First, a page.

In today's difficult job market, more students, including myself, are doing work experience to impress future employers and avoid the dole queue. What is it, then, about these two words that gives employers the idea they have an office skivvy for two...

  • BOOK REVIEW : Wolf, wolf! in fun-size cries Neat and pithy, to tell the truth
    Thursday, 17 August 1995

    It is a familiar theory. Newt Gingrich is selling a snake-oil version of it to middle America. So it is vexing to find Handy giving it another spin, in the urgent preachy tones that have become the convention. Author of several successful guides to b...

  • Bonnie Prince John rides off to Utopia
    Thursday, 17 August 1995

    Or perhaps I should say "King o'er the water". Or even "Young Pretender". For by an irony of timing, Mr Redwood has picked a rather unfortunate moment to reassert his claim to the Conservative throne. It is almost exactly 250 years since that other c...

  • LETTER : War crimes and 'acts of war'
    Thursday, 17 August 1995

    Sir: The Japanese Prime Minister's "apology" that - sorry to say - (maybe) never was, is not, of course, the first time that translation from a more or less exotic language has gone puzzlingly, bizarrely or, indeed, disastrously awry. The Japanese wo...

  • LETTER : Being fair to British fare
    Thursday, 17 August 1995

    Sir: Emily Green is a bit hard on the idea of Modern British Cooking (Magazine: "Sugar plum", 12 August) . This was never a marketing gimmick, rather it was a term coined to recognise a genuine change in the cooking. Even in 1986, much of what passed...

  • LETTER : Partisan use of Railtrack's safety record
    Thursday, 17 August 1995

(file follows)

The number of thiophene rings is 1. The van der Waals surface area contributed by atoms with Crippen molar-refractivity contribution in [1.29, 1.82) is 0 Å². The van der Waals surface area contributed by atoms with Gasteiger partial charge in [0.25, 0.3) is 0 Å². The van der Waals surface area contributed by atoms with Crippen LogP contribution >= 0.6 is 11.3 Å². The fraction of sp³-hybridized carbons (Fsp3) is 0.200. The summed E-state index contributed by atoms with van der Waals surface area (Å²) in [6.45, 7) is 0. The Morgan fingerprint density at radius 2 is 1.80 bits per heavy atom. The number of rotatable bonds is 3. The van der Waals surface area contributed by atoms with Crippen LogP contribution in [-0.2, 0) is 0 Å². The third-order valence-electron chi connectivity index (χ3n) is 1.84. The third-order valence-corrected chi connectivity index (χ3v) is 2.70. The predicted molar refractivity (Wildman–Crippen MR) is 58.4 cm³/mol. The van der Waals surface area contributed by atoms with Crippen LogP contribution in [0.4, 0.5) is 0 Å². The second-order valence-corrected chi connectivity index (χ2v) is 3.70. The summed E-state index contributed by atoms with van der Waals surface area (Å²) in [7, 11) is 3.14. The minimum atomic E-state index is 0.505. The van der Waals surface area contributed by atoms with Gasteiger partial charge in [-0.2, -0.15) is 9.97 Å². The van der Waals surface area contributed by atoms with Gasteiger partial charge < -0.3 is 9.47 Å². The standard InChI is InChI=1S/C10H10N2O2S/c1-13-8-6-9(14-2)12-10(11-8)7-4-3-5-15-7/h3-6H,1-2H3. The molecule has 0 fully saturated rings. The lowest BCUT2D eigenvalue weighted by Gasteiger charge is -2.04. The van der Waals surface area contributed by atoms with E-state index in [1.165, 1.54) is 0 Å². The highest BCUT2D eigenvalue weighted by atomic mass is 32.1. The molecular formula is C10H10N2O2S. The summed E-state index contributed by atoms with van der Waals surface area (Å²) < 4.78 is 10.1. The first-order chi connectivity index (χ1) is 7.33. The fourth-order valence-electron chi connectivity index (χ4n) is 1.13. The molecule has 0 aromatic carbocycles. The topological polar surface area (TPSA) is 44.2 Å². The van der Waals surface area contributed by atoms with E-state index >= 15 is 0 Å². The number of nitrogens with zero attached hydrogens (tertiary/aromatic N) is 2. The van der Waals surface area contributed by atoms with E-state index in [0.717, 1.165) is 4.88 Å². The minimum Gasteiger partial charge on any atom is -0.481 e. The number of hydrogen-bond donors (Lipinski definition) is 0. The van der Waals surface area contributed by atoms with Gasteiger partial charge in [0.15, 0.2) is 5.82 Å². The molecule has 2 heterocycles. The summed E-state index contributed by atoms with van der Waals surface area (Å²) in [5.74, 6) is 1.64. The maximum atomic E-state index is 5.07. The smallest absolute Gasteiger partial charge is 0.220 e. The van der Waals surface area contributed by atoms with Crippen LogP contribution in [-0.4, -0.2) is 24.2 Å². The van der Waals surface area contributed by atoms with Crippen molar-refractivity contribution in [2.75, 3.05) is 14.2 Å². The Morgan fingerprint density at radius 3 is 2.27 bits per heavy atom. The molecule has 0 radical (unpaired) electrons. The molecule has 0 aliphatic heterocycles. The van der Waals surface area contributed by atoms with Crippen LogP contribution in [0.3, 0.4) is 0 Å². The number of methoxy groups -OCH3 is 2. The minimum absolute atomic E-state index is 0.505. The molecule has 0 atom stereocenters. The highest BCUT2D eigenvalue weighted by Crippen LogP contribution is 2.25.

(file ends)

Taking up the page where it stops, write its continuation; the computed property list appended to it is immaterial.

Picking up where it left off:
Sir: The Department of Transport and the authorities in Railtrack have denied that safety is being compromised on the railways, despite warnings given by persons responsible for the operation and maintenance of the system. However, a recent advertise...

  • LEADING ARTICLE : The mirror of Mandelson
    Thursday, 17 August 1995

    Only Roy Hattersley, now enjoying an esteem denied to him when mere deputy leader of the Labour Party, is really articulating a position with which Mr Blair should feel forced to engage in debate. Nevertheless, given the scope of the New Labour revol...

  • A world apart from A-levels
    Thursday, 17 August 1995

    First, congratulations to those who have got the grades they need. Ignore the sneers that the general standard has been falling: the British A-level is the hardest set of mass exams sat by 18-year-olds anywhere in the world. They are narrow, of cours...

  • LETTER : Rousing chorus
    Thursday, 17 August 1995

    Sir: Further to KH Brend's inquiry (letter, 12 August), I grew up in the eastern United States and we stood for the Hallelujah Chorus. Later, in 1951, in Paris, my companions and I and a number of other "Anglo-Saxons" dotted about the hall found ours...

  • LETTER : Penguin 60s: don't kill the messenger
    Thursday, 17 August 1995

    Sir: It is saddening, though not surprising, to read in your article on the Penguin 60s ("Penguin turns a new page", 12 August) the intemperate and ill-informed criticisms of Bookwatch's bestseller lists by publishers who feel deprived of "their" bes...

  • Rare books and the chambermaid gag
    Thursday, 17 August 1995

    I think that's wonderful. In these days of information technology, the Internet and all the rest of it, we are constantly being given the impression that everything is online, available and just around the corner. This is so clearly a load of baloney...

  • LEADING ARTICLE : And it's run for the money
    Thursday, 17 August 1995

    Christie ruled himself out of next week's meeting between Britain and the United States at Gateshead, after hamstring and knee injuries ruined his World Championship defence. Following a week of intensive treatment however, he feels well enough to ra...

  • ANOTHER VIEW : All credit to A-level achievers
    Thursday, 17 August 1995

    There is no question that standards must be rigorously maintained, but there still seems to be an almost wilful disregard by the critics of the quality controls imposed on and exercised by the examining boards. Another example of the British attitude...

  • Chess
    Thursday, 17 August 1995

    While proper mega-blunders do indeed leave no hope of survival, the average crude oversight, while still objective enough to cause eventual defeat, still leaves room to regroup and at the very least make the opponent work for his victory. And there i...